McGrory, M. (1965, June 28). Reagan has relit conservative fire. The Evening Independent, p. 10-A.
This article begins with McGrory’s bold (and one thinks grossly oversimplistic) claim that two factors explained the excitement about a potential Reagan gubernatorial bid: Barry Goldwater and Sen. George Murphy.
Reagan represented hope to the dejected fans of Goldwater that newer, friendlier packaging might help them win.
George Murphy was a former actor who’d won election to the U.S. Senate. Therefore, Reagan’s bid had some recent historical precedent for success. Murphy’s victory over Pierre Salinger—which McGrory attributed in part to the “face time” Murphy got via his movies playing in re-run—might be repeated in a Reagan campaign since, as she noted, “Brother Rat, The Voice of the Turtle and Knute Rockne are still around for the wakeful viewer.”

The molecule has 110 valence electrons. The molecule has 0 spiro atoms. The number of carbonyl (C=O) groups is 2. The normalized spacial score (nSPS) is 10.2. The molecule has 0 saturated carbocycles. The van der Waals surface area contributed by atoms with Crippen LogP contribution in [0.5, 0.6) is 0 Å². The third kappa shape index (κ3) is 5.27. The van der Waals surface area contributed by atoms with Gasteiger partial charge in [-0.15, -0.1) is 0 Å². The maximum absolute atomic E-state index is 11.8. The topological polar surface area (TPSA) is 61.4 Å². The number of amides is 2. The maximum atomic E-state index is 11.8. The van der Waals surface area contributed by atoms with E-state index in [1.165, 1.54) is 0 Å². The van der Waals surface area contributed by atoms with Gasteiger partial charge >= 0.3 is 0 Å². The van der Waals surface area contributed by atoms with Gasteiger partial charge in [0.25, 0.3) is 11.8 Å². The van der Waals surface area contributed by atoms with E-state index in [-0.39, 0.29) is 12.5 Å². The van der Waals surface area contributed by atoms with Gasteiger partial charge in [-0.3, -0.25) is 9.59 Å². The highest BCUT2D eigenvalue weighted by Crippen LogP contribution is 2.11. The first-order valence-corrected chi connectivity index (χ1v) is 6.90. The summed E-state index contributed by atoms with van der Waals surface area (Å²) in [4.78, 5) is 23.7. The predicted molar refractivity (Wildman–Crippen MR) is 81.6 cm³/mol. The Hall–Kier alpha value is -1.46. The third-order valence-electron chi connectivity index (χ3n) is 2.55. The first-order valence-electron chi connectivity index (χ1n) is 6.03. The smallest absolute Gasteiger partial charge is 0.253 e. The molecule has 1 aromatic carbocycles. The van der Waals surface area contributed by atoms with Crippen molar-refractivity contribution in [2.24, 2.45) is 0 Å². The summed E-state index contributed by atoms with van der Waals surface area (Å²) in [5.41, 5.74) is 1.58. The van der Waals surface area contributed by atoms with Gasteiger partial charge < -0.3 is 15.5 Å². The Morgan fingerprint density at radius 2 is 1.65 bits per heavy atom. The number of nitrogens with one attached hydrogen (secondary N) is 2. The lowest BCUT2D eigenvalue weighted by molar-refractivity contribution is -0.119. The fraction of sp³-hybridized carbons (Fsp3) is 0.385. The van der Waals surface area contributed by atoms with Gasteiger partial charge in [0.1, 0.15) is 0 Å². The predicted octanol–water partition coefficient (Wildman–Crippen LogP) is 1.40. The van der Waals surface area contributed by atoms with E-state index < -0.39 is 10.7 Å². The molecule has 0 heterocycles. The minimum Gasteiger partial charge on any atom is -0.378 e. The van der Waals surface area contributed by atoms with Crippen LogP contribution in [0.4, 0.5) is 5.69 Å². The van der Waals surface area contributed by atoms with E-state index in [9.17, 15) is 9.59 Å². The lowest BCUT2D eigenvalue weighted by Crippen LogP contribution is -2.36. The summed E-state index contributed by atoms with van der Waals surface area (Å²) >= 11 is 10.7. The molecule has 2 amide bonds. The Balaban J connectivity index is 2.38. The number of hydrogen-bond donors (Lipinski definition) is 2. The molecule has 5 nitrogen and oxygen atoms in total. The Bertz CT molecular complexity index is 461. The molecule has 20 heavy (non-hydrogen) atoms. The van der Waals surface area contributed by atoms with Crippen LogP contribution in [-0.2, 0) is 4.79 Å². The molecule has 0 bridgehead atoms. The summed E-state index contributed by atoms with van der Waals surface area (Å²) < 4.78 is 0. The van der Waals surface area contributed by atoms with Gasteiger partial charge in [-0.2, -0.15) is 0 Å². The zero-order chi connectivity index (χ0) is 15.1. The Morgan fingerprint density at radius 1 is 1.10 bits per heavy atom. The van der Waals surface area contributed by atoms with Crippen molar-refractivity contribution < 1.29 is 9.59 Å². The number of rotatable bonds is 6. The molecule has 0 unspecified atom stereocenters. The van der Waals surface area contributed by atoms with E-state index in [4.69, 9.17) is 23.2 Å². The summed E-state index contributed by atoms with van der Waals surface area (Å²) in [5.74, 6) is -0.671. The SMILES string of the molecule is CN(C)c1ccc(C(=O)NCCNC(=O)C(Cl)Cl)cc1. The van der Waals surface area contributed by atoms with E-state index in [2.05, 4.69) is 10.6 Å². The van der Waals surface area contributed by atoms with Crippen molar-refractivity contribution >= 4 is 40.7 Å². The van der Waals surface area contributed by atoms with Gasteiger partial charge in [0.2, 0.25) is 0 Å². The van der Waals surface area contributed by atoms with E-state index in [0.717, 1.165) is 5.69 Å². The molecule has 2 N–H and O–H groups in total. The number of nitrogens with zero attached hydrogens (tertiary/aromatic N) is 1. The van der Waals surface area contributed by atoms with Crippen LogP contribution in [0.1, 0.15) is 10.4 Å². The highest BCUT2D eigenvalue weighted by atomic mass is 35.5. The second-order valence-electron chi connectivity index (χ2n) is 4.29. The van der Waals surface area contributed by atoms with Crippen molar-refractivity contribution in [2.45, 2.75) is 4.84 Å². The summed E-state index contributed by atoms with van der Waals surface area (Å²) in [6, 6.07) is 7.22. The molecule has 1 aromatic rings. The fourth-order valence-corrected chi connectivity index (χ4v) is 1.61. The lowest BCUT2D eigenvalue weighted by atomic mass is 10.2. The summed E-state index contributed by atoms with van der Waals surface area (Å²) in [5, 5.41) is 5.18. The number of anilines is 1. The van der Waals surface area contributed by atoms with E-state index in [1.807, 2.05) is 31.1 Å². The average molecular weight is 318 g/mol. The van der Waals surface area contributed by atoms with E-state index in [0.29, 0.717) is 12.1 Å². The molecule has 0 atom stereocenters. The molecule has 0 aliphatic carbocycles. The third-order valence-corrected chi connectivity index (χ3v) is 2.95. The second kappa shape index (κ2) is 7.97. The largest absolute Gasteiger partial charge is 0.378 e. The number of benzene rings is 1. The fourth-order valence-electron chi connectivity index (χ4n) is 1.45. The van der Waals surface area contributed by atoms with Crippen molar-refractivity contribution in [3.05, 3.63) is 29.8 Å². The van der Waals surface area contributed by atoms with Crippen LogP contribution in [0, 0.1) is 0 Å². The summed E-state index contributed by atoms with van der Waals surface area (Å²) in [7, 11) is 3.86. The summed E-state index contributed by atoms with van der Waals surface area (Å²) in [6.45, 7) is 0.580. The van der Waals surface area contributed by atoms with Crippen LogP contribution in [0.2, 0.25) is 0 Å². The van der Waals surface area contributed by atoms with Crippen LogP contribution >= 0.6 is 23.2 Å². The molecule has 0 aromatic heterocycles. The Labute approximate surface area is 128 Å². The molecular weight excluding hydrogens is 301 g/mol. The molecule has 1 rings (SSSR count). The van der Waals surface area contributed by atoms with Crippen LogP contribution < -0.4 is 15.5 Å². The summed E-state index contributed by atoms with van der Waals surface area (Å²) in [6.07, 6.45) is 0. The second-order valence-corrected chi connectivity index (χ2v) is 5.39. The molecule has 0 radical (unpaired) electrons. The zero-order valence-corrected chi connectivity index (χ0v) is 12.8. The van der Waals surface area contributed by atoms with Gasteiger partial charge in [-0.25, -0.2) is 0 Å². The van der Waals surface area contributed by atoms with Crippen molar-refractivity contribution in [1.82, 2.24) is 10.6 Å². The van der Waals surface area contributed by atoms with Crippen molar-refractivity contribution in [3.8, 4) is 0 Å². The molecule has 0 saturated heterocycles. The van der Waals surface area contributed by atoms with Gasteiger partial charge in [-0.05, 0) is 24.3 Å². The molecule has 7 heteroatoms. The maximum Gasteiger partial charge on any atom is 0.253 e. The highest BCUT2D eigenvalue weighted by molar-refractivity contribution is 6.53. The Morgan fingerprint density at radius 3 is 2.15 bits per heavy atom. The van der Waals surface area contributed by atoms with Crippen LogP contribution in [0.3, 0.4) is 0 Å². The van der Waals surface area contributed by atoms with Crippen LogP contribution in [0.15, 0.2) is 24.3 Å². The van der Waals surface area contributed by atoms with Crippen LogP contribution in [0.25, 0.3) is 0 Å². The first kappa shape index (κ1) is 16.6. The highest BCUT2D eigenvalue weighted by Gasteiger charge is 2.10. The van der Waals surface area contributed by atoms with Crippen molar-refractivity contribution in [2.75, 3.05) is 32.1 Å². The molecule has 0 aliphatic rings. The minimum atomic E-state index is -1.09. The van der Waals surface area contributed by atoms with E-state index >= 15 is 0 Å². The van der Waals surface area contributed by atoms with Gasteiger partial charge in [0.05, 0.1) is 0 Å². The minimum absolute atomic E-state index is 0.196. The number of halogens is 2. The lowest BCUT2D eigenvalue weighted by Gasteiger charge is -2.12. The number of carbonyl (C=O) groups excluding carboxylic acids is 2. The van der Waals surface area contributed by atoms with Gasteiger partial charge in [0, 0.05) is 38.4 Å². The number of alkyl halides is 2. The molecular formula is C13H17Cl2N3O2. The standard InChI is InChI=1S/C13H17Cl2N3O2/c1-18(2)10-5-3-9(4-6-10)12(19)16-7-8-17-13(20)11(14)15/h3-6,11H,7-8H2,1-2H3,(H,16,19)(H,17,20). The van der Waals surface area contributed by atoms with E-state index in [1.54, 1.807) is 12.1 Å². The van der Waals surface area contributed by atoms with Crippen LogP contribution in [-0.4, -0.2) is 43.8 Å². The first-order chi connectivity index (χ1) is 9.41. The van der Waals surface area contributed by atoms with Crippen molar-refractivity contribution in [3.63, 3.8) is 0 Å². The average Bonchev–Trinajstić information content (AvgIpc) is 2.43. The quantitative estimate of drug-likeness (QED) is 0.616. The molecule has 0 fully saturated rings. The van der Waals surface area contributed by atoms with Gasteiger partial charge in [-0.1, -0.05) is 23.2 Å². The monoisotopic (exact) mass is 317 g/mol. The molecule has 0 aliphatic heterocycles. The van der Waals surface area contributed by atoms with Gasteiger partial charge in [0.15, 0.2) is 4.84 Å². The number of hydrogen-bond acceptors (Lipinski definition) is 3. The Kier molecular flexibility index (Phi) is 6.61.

McGrory paints a picture of an extremely relaxed Reagan, unworried at all about the possibility that his campaign might fall victim to the same sort of internecine warfare that had become so common between conservative and moderate-liberal Republicans. According to McGrory, Reagan felt no particular need to repudiate the John Birch Society, nor did he in any sense fear a primary challenge by California’s liberal Republican Senator Thomas Kuchel. She quotes Reagan, “I would be a sort of healer in the party. I campaigned for Goldwater, but I worked just as hard for Nixon in 1960 and 1962. I’m not a label Republican.”